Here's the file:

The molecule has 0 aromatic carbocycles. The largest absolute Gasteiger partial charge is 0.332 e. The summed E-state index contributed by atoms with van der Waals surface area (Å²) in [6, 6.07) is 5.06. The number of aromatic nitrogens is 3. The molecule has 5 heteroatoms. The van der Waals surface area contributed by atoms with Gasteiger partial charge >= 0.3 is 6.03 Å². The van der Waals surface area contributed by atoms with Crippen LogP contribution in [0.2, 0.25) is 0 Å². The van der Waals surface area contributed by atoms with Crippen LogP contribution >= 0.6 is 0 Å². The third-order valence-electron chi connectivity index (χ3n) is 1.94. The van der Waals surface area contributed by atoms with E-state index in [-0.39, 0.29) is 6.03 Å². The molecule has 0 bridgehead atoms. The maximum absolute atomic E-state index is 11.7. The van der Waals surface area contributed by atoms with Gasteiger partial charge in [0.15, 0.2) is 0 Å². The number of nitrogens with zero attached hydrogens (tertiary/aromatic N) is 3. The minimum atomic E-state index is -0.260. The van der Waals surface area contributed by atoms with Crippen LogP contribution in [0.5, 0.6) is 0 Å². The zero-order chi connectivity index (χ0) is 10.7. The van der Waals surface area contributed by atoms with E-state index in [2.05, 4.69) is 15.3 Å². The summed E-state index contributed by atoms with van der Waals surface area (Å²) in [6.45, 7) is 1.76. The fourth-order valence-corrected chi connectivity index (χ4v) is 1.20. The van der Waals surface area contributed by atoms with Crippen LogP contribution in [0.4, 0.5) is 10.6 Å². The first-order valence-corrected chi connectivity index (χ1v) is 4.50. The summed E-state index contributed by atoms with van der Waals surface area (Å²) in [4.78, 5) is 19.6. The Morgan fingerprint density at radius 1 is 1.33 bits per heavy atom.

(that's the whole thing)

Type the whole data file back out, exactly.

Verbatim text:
The molecule has 0 aromatic carbocycles. The largest absolute Gasteiger partial charge is 0.332 e. The summed E-state index contributed by atoms with van der Waals surface area (Å²) in [6, 6.07) is 5.06. The number of aromatic nitrogens is 3. The molecule has 5 heteroatoms. The van der Waals surface area contributed by atoms with Gasteiger partial charge >= 0.3 is 6.03 Å². The van der Waals surface area contributed by atoms with Crippen LogP contribution in [0.2, 0.25) is 0 Å². The van der Waals surface area contributed by atoms with Crippen LogP contribution >= 0.6 is 0 Å². The third-order valence-electron chi connectivity index (χ3n) is 1.94. The van der Waals surface area contributed by atoms with E-state index in [-0.39, 0.29) is 6.03 Å². The molecule has 0 bridgehead atoms. The maximum absolute atomic E-state index is 11.7. The van der Waals surface area contributed by atoms with Gasteiger partial charge in [0.15, 0.2) is 0 Å². The number of nitrogens with zero attached hydrogens (tertiary/aromatic N) is 3. The minimum atomic E-state index is -0.260. The van der Waals surface area contributed by atoms with Crippen LogP contribution in [0.5, 0.6) is 0 Å². The zero-order chi connectivity index (χ0) is 10.7. The van der Waals surface area contributed by atoms with E-state index in [2.05, 4.69) is 15.3 Å². The summed E-state index contributed by atoms with van der Waals surface area (Å²) in [6.45, 7) is 1.76. The fourth-order valence-corrected chi connectivity index (χ4v) is 1.20. The van der Waals surface area contributed by atoms with Crippen LogP contribution in [0.4, 0.5) is 10.6 Å². The first-order valence-corrected chi connectivity index (χ1v) is 4.50. The summed E-state index contributed by atoms with van der Waals surface area (Å²) in [4.78, 5) is 19.6. The Morgan fingerprint density at radius 1 is 1.33 bits per heavy atom.